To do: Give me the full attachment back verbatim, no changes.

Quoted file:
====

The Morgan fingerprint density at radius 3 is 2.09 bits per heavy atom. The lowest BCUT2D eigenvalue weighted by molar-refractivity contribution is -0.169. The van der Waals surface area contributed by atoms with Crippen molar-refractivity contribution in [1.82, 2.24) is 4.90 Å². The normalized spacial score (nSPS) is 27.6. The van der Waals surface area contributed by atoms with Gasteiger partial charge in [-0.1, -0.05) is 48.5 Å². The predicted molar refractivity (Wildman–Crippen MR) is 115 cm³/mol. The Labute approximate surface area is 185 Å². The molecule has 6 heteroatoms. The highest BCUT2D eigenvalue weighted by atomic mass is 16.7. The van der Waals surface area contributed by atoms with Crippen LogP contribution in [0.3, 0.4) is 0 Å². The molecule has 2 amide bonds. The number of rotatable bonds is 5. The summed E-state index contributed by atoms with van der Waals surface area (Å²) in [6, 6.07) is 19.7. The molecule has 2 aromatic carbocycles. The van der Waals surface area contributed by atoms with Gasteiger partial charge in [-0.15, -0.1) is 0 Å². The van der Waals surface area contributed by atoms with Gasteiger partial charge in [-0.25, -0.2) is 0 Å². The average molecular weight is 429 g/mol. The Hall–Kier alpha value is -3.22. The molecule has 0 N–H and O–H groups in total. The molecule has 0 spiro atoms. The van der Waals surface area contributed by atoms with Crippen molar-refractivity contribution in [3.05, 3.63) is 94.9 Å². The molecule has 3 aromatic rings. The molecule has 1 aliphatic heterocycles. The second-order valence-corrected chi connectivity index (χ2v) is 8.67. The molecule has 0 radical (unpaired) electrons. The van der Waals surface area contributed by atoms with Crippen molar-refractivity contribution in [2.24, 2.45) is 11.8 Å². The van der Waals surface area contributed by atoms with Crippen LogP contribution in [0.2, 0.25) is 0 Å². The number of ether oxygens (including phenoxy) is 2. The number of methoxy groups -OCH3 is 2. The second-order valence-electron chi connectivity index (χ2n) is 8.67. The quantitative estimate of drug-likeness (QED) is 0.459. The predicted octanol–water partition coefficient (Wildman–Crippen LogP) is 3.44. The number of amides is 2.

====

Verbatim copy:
The Morgan fingerprint density at radius 3 is 2.09 bits per heavy atom. The lowest BCUT2D eigenvalue weighted by molar-refractivity contribution is -0.169. The van der Waals surface area contributed by atoms with Crippen molar-refractivity contribution in [1.82, 2.24) is 4.90 Å². The normalized spacial score (nSPS) is 27.6. The van der Waals surface area contributed by atoms with Gasteiger partial charge in [-0.1, -0.05) is 48.5 Å². The predicted molar refractivity (Wildman–Crippen MR) is 115 cm³/mol. The Labute approximate surface area is 185 Å². The molecule has 6 heteroatoms. The highest BCUT2D eigenvalue weighted by atomic mass is 16.7. The van der Waals surface area contributed by atoms with Crippen LogP contribution in [0.3, 0.4) is 0 Å². The molecule has 2 amide bonds. The number of rotatable bonds is 5. The summed E-state index contributed by atoms with van der Waals surface area (Å²) in [6, 6.07) is 19.7. The molecule has 2 aromatic carbocycles. The van der Waals surface area contributed by atoms with Gasteiger partial charge in [-0.15, -0.1) is 0 Å². The van der Waals surface area contributed by atoms with Gasteiger partial charge in [-0.25, -0.2) is 0 Å². The average molecular weight is 429 g/mol. The Hall–Kier alpha value is -3.22. The molecule has 0 N–H and O–H groups in total. The molecule has 0 spiro atoms. The van der Waals surface area contributed by atoms with Crippen molar-refractivity contribution in [3.05, 3.63) is 94.9 Å². The molecule has 3 aromatic rings. The molecule has 1 aliphatic heterocycles. The second-order valence-corrected chi connectivity index (χ2v) is 8.67. The molecule has 0 radical (unpaired) electrons. The van der Waals surface area contributed by atoms with Crippen molar-refractivity contribution in [2.24, 2.45) is 11.8 Å². The van der Waals surface area contributed by atoms with Crippen LogP contribution in [0.2, 0.25) is 0 Å². The number of ether oxygens (including phenoxy) is 2. The number of methoxy groups -OCH3 is 2. The second-order valence-electron chi connectivity index (χ2n) is 8.67. The quantitative estimate of drug-likeness (QED) is 0.459. The predicted octanol–water partition coefficient (Wildman–Crippen LogP) is 3.44. The number of amides is 2.